This photo is here mainly because my friends tell me it would be a good idea to have a girl’s photo for visibility.

Why we need to think beyond video lectures?

I talk in broad strokes how MOOCs are trying to fight the shortcomings of video lectures: cost and retention deficit.

Before we continue to see what MOOCs have done right and the weapons in their arsenal, let us look at the feedback from the previous piece:

Low-cost Government Sponsored MOOCs

A respected friend mentioned the Swayam initiative by Ministry of Human Resources & Development, Government of India. This has an excellent catalog of courses on a wide variety of topics. I presume that MIT OCW’s course on Artificial Intelligence is more rigorous than the AI Course by Gujarat University on Swayam.

Swayam is not a MOOC. This is partially because it is not Massive. To give you a reference point: Coursera.org is ranked at 552 in India, while Swayam.gov.in 13,321 by popularity. It is just an online course offering, with less scale than Udemy.

The Swayam Homepage: Note how it tries retrofit learner to formal schooling levels. This is it’s USP. This is IGNOU 2.0 lovely reader!

Swayam in many ways is what IGNOU + NIOS would have looked like, had they grown up to adulthood. Instead, they went straight to old age. It is an excellent idea with poor execution. Not unlike many MHRD initiatives.

Learner is not Production-Cost Sensitive

Another friend pointed out that the learner does not care as the course is free or affordable. I agree.

But the content maker cares. If each MOOC is so expensive, it forces the focus of the MOOC Platform on high return investments. These are STEM courses and particularly Computer Science courses. Case in point: Udacity is a Computer Science only MOOC platform.

I understand that this a weak and incomplete argument. An intelligent reader will notice that I am pointing to simple old idea: there is no free lunch.

Bite-sized Videos

Dalan from Instamojo mentioned that MOOC lessons are offered in pieces. Each 10–15 minute chunk has one concept. Coursera, edX and Unacademy do this.

This tackles attention deficit. This induces binge-watching. It allows us to rewind to a particular lesson/topic. It has helped me persist when I am about to give up on a MOOC. This hack is due to the pioneering research by Barbara Oakley. She has a course on Learning How to Learn which I recommend to every self-learner.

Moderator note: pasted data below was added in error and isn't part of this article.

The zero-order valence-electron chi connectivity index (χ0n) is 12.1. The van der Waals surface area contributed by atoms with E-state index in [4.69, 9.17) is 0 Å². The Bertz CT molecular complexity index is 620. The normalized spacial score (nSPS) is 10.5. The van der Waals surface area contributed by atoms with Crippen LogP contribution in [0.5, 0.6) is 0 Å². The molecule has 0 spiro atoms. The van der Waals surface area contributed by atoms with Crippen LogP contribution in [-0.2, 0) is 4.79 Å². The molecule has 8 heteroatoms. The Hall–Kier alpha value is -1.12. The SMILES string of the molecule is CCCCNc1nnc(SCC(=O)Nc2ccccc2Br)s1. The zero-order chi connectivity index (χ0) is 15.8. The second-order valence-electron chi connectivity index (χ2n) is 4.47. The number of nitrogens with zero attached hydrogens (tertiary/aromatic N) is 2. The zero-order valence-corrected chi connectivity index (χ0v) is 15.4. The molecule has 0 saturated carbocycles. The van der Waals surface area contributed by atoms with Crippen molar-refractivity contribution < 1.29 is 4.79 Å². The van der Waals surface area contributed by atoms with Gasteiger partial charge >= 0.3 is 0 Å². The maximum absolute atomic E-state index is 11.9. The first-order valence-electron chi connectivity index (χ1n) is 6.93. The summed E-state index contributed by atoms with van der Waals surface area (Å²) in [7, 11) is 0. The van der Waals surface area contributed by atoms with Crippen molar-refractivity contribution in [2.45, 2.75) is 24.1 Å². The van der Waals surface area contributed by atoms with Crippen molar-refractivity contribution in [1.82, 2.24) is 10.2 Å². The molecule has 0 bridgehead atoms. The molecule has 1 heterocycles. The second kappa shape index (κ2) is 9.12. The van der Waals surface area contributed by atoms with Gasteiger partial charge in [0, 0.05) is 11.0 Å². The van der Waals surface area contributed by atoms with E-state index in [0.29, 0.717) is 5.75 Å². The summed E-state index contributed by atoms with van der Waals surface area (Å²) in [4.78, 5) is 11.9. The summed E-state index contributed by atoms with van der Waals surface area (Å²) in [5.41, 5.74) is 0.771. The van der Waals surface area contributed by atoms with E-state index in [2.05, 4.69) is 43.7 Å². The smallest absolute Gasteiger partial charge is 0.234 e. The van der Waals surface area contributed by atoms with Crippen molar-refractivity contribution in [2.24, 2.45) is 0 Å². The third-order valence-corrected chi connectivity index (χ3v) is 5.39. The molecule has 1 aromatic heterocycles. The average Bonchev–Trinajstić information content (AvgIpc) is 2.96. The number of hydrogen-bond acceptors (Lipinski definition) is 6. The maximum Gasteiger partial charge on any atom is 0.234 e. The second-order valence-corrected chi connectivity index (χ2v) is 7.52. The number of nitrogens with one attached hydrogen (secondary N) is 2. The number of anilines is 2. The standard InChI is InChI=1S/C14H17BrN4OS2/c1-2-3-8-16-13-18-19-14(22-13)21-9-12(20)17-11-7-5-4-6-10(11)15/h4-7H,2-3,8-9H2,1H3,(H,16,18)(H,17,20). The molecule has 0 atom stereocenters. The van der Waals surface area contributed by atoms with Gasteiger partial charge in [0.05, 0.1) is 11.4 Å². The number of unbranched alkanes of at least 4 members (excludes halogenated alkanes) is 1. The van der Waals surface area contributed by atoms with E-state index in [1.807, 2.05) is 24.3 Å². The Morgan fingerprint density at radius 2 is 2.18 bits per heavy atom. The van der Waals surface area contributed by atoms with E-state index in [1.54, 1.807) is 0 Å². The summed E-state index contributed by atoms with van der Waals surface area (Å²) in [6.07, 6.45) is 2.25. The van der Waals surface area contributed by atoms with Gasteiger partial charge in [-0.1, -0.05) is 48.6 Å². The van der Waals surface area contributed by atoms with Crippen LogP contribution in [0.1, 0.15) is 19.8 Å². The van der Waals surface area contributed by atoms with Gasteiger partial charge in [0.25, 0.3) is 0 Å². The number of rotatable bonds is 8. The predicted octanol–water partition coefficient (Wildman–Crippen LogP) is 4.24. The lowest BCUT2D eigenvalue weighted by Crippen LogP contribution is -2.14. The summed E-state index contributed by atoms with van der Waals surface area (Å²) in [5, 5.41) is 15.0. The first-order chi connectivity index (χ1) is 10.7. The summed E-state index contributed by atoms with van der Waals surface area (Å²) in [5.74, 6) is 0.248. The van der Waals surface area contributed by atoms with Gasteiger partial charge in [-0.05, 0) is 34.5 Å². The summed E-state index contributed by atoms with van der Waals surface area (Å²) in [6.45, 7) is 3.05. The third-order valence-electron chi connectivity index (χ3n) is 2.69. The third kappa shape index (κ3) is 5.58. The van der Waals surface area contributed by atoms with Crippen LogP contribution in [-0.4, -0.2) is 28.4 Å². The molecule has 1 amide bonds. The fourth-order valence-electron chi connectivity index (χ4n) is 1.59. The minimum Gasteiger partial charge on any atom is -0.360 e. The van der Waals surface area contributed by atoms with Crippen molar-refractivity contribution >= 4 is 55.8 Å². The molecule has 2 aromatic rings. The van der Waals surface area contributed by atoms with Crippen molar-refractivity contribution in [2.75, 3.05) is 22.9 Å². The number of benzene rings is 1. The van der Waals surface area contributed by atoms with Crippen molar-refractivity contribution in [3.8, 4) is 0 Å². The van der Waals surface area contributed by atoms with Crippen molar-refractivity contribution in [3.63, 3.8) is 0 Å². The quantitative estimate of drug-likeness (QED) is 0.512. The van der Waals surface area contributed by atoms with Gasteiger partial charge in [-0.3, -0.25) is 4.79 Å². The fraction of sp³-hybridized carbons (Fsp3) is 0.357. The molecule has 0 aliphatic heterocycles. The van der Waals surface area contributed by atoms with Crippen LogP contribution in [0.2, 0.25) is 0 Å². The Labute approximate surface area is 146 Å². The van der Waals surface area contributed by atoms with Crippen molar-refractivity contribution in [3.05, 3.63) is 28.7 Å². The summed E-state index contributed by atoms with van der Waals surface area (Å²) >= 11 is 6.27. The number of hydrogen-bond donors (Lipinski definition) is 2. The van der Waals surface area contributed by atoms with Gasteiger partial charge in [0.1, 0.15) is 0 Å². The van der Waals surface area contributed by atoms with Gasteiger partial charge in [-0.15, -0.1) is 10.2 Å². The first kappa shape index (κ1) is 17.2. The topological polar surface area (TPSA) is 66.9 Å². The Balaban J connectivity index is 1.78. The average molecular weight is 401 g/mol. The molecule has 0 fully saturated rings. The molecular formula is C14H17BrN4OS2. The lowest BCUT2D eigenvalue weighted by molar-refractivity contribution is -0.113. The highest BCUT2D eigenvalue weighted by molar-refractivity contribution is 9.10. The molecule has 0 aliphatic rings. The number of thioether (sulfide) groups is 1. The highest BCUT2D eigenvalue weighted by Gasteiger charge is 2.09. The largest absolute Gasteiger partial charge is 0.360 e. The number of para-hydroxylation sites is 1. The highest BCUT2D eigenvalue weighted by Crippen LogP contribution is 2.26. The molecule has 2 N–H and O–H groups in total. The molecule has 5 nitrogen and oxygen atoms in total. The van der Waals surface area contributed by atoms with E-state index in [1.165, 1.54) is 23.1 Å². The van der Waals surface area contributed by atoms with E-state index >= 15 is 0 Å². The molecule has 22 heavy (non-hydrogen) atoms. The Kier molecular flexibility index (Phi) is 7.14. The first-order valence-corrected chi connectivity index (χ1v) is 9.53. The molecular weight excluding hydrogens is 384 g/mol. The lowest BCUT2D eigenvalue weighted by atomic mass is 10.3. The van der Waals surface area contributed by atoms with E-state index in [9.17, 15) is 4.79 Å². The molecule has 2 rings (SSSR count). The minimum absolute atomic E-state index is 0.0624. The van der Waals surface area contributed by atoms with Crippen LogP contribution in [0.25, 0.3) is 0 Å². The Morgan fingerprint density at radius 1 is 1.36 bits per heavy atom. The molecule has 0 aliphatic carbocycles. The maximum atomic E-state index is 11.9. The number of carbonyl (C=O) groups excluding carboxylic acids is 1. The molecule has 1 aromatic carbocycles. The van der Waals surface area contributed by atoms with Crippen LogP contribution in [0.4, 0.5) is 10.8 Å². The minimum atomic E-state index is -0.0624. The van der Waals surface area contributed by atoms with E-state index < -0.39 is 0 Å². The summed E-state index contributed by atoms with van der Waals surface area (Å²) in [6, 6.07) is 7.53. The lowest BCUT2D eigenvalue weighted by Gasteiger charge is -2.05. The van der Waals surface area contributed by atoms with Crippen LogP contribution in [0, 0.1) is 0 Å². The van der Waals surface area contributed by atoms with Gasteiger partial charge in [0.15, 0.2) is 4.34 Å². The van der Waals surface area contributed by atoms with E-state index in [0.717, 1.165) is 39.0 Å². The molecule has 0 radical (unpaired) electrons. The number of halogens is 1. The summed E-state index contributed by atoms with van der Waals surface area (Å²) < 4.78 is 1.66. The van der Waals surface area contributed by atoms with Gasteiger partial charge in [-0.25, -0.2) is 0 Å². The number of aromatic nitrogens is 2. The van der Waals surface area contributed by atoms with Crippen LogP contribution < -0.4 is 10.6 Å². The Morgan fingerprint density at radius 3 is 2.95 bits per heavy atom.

This might fail to tackle lack of retention. It gives an incentive to the user to proceed without attempting the assignments. Coursera has tried to fix this, Udacity has not. MITx/edX attempts a fix by having higher quality and quantity in-class MCQ problems.

Why single-out MOOCs ?

Another interesting argument mentioned that I am singling out MOOCs for poor retention. I am not. I am not even singling out video lectures. I love them, and I learn from MOOCs.

I am stating that this medium too creates the illusion that you have learned a topic, when you have not. It messes up the self-assessment compass inside the learner’s head. It allows us to do well on auto-graded assignments all the time. It allows us to forget much more quickly than old school self-learning by scribbling.

Why we need to look beyond video lectures?

The entire above feedback is asking the same question: why?

Video works well. Why am I trying to fix a problem which does not exist?

As I mentioned in the first piece, there are better ways to learn than lectures. Video lectures are the Internet version of lectures. Lectures have survived the birth of Islam, two World Wars, Cold War and wireless Internet. Well, so have crocodiles.

I am not looking for something that works well. I am looking for something great. A learning approach or medium which gives me the best return on time (and mental energy) investment even 6 months later. Something which can reach data poor people.

This is why I am asking again: Can we think beyond video lectures?


Let’s meet again tomorrow. Will we? Drop your email here so that I can reach you tomorrow.


This post is part 2 of the #ImperfectionChallenge, where we ship imperfect content and products — such as this ;)

You can find the first part here: Can we think beyond video lectures?

Like what you read? Give Nirant Kasliwal a round of applause.

From a quick cheer to a standing ovation, clap to show how much you enjoyed this story.